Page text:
Friday, June 8, 2012

The Delightful D Programming Language

D versus C# and C++

I became a D enthusiast yesterday, when I learned how much better it is than C++, and I have been studying D for two days straight out of sheer love. Oh, it's not perfect, but compared to C++? No contest. Ditto for Java. C# was my language of choice as of 3 days ago, but today I think it has moved down a rank.

Not having used D for any serious work yet, I could be mistaken. But D has an answer to every major criticism commonly raised against C++, from compilation time, to poor type safety, to the headache of maintaining header files, to slow compilation. D isn't just an evolutionary improvement, it has innovations that don't exist in any of the world's popular languages*:
  • It is said to have one of the world's fastest compilers
  • You can use try/catch/finally and RAII, but scope(exit) makes exception-safe code easier to read and write
  • You can define closures that the compiler can inline (do any C++11 compilers do that? I'm not sure, I'm stuck on Visual C++ 2008 due to a need to support Windows CE)
  • Garbage Collection is standard but optional, so you can write programs with low-latency guarantees by avoiding GC allocations (but how to manage memory instead? I suspect one could use alias this to make smart pointers a la C++?)
  • Slices and ranges, a collection access mechanism that is far safer than C++ iterators and also far more convenient, no need to repeat yourself as in lower_bound(blobCollection.begin(), blobCollection.end(), blob)
  • Generics are more flexible than in C++ and don't produce pages of error messages
  • Compile-time metaprogramming that vastly outclasses C++ (and obviously C# too)
  • Compile-time reflection which (I hope, but can't confirm) one could use to build a run-time reflection system if one wanted
  • A well-designed, multi-paradigm approach to concurrency with interesting features for both shared-memory and message-passing architectures
  • Built-in support for unit tests
  • Array-wise expressions, e.g. a[] = (b[] + c[]) / 2  (MATLAB does this more tersely, but among general-purpose languages this kind of feature is rare)
  • Superior floating-point features (e.g. nextUp()/nextDown()/ulp(), hex floats, control of hardware exceptions)
* (Other less-popular languages have some of these features, but certainly not all of them)

And since D is so similar to C++ and C#, you wouldn't have to spend a lot of time learning it, so why not? Plus, it shouldn't be that hard to port small programs and libraries from C++.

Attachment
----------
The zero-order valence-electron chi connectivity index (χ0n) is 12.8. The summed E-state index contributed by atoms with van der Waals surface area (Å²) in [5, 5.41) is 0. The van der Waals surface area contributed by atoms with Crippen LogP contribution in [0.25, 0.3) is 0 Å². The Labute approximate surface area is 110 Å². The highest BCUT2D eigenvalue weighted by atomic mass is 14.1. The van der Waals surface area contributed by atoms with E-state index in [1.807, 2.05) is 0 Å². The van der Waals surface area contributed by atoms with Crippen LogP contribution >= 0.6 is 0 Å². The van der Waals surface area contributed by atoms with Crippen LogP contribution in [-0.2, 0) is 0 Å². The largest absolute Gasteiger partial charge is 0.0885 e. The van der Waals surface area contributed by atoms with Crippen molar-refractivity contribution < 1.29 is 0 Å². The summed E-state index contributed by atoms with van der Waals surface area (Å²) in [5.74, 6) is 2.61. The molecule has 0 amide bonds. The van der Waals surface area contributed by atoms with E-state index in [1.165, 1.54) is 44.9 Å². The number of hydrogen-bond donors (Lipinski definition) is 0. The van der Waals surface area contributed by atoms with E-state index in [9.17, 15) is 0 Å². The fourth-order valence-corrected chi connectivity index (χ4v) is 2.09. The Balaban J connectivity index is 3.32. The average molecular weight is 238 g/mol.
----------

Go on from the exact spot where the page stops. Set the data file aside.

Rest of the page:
Admittedly, I'm not happy with everything. They are still catering to the C crowd, so you still have to fill your "switch" statements with "breaks", the "static" keyword is confusingly overused, lambdas require braces and a "return" statement (c.f. C#'s quick x -> x+1 syntax), all functions and try/catches requires braces, pass-by-reference is implicit at the call site, the operator precedence of (&, |, ^) is foolish, there's no pattern matching or algebraic data types (but at least there are tuples), if statements are not expressions... still, what D offers is too good to pass up.

But of course, while the D language is clearly terrific, and the standard library has apparently matured, the surrounding tools might not be so good: IDEs, support for smartphone platforms, etc. The only IDE I tried, Visual D (IDE plugin for Visual Studio) works pretty well, including debugging which seems to work as well as the Visual C++ debugger, and which can step into the standard library (fun!). However, Code Completion doesn't work very well yet.

Compared to C#, D is better in most areas but seems weak when it comes to dynamic linking and reflection. For example, an IDE written in .NET or Java could easily have a plug-in system, but I'm not so sure about D. .NET also offers runtime code generation while D does not. However, a research compiler exists to compile D to .NET code. Given that C++/CLI already compiles to .NET (C++/CLI), perhaps someday one will be able use D equally well for managed and native code (with a small performance hit in managed land, of course.)

Interoperability with C/C++ and .NET are pretty decent. D is supposed to interoperate with C++ functions and singly-inherited classes via extern (C++) and C++ name mangling (but which compiler's name mangling?), while you can easily create COM interfaces callable from .NET and other languages.

Still don't know D? Go forth and learn it! Note: okay, to be honest the documentation isn't that great. It really helps to read The D Programming Language.

1 comment:

Naviya Nair said...
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